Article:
"Dark green religion, as I have constructed the term, involves the perception that nature is sacred and has intrinsic value, the belief that everything is interconnected and mutually dependent, and a deep feeling of belonging to nature. Often rooted in an evolutionary understanding that all life shares a common ancestor, dark green religion generally leads to a form of kinship ethics that entails ethical responsibilities to all living things. From this stance, all life is, quite literally, related—a belief that leads naturally to empathy for other living things, who, like us, have evolved through what Darwin aptly called the struggle for existence. Such perceptions generally lead people to see more continuities than differences between their own and other species, and this perception generally leads to humility about one’s place in the grand scheme of things." (Bron Taylor, "Civil Earth Religion Versus Religious Nationalism", http://blogs.ssrc.org/tif/2010/07/30/civil-earth-religion/, accessed 16 August, 2010.)On this definition the answer is definitely yes. In fact the author goes on to say that the new sensitivity to nature and the cosmos and all living things, with a concomitant sense of kinship and interconnectedness is being grafted onto existing religions, but that such grafting is not necessary because dark green religion can stand on its own feet. But can it? Once we start digging a little deeper theologically we start asking questions about how God and the interconnected web of living and non-living matter relate. This is where dark green religion will fall back into one of the pre-existing options of pantheism, monotheism, etc, rather than just be grafted onto one of them. Is God in some way different from us (that is, everything in the material universe), or are God and matter co-extensive? Christianity declines to collapse God into the universe, maintaining the difference between God and creation. Christianity does this so that the relationship between the two can be one of loving union. Undoubtedly dark green religion can be poured into a pantheistic religion, even one that appears new. (However, Taylor says that the dark green sensitivity is mostly going in a secular rather than religious direction.) But that isn't really new. Dark Greenies will choose either a secular path or find their place in one of the well worn theological paths of humanity.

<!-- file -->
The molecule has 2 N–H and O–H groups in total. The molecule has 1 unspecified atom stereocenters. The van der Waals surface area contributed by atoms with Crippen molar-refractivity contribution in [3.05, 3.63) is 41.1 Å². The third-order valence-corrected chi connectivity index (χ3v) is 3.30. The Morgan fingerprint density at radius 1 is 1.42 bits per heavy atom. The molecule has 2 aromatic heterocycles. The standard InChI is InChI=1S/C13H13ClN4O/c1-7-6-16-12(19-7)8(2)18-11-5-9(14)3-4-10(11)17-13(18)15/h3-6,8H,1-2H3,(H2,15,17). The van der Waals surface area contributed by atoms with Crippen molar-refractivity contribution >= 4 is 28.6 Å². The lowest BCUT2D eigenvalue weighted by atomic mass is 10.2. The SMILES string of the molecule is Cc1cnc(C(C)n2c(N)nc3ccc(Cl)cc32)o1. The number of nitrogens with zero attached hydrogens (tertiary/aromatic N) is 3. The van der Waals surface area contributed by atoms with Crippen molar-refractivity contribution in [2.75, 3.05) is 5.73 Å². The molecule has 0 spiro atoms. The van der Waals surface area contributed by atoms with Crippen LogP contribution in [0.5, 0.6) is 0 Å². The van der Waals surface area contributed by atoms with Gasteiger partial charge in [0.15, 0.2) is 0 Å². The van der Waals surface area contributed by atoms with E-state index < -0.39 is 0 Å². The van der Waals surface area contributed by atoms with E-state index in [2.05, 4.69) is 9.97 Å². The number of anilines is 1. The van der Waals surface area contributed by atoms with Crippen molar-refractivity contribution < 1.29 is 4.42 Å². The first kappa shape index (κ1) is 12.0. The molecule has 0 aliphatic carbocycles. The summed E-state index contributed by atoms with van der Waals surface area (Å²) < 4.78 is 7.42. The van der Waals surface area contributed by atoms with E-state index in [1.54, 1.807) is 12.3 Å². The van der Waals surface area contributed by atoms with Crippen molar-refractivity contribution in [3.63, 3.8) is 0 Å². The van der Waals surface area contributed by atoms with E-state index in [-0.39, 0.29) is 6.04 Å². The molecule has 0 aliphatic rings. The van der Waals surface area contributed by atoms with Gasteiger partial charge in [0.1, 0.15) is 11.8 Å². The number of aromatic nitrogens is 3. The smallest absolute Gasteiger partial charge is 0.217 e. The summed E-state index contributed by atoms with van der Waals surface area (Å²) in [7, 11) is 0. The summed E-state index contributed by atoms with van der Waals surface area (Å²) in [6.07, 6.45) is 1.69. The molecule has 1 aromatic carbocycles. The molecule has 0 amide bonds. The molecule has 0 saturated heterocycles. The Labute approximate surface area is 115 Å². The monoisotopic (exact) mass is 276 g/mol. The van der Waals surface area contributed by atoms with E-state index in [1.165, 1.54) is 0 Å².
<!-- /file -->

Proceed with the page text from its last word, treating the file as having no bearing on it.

Speaking of the dark green God of Christianity is not grafting something totally new onto a Christianity allegedly devoid of greenery. While the green sensitivities of our current age undoubtedly add much to our understanding, it has also helped us recover the green and green friendly core of Christianity. (For example, the hypostatic union of human and divine in Jesus and, of course, the resurrection of Jesus. Not to mention the sacramental practice of the church and an absolute ton of the Bible.)